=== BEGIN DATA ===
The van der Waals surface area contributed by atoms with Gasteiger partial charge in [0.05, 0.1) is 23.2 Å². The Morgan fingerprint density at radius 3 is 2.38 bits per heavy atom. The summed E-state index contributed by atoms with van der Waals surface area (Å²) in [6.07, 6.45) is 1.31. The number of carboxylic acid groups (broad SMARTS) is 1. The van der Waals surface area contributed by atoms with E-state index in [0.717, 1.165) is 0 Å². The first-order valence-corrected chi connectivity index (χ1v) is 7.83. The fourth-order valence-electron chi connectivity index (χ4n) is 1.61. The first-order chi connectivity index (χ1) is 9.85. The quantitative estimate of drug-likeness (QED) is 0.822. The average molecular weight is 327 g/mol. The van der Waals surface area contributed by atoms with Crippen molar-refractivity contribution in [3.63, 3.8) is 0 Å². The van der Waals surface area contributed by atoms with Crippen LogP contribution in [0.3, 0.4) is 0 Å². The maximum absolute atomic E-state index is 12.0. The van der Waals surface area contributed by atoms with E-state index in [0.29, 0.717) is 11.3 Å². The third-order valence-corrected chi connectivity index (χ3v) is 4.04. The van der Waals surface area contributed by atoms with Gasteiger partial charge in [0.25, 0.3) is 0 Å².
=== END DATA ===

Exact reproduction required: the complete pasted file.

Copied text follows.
The van der Waals surface area contributed by atoms with Gasteiger partial charge in [0.05, 0.1) is 23.2 Å². The Morgan fingerprint density at radius 3 is 2.38 bits per heavy atom. The summed E-state index contributed by atoms with van der Waals surface area (Å²) in [6.07, 6.45) is 1.31. The number of carboxylic acid groups (broad SMARTS) is 1. The van der Waals surface area contributed by atoms with E-state index in [0.717, 1.165) is 0 Å². The first-order valence-corrected chi connectivity index (χ1v) is 7.83. The fourth-order valence-electron chi connectivity index (χ4n) is 1.61. The first-order chi connectivity index (χ1) is 9.85. The quantitative estimate of drug-likeness (QED) is 0.822. The average molecular weight is 327 g/mol. The van der Waals surface area contributed by atoms with Crippen molar-refractivity contribution in [3.63, 3.8) is 0 Å². The van der Waals surface area contributed by atoms with Crippen LogP contribution in [0.3, 0.4) is 0 Å². The maximum absolute atomic E-state index is 12.0. The van der Waals surface area contributed by atoms with E-state index in [0.29, 0.717) is 11.3 Å². The third-order valence-corrected chi connectivity index (χ3v) is 4.04. The van der Waals surface area contributed by atoms with Gasteiger partial charge in [0.25, 0.3) is 0 Å².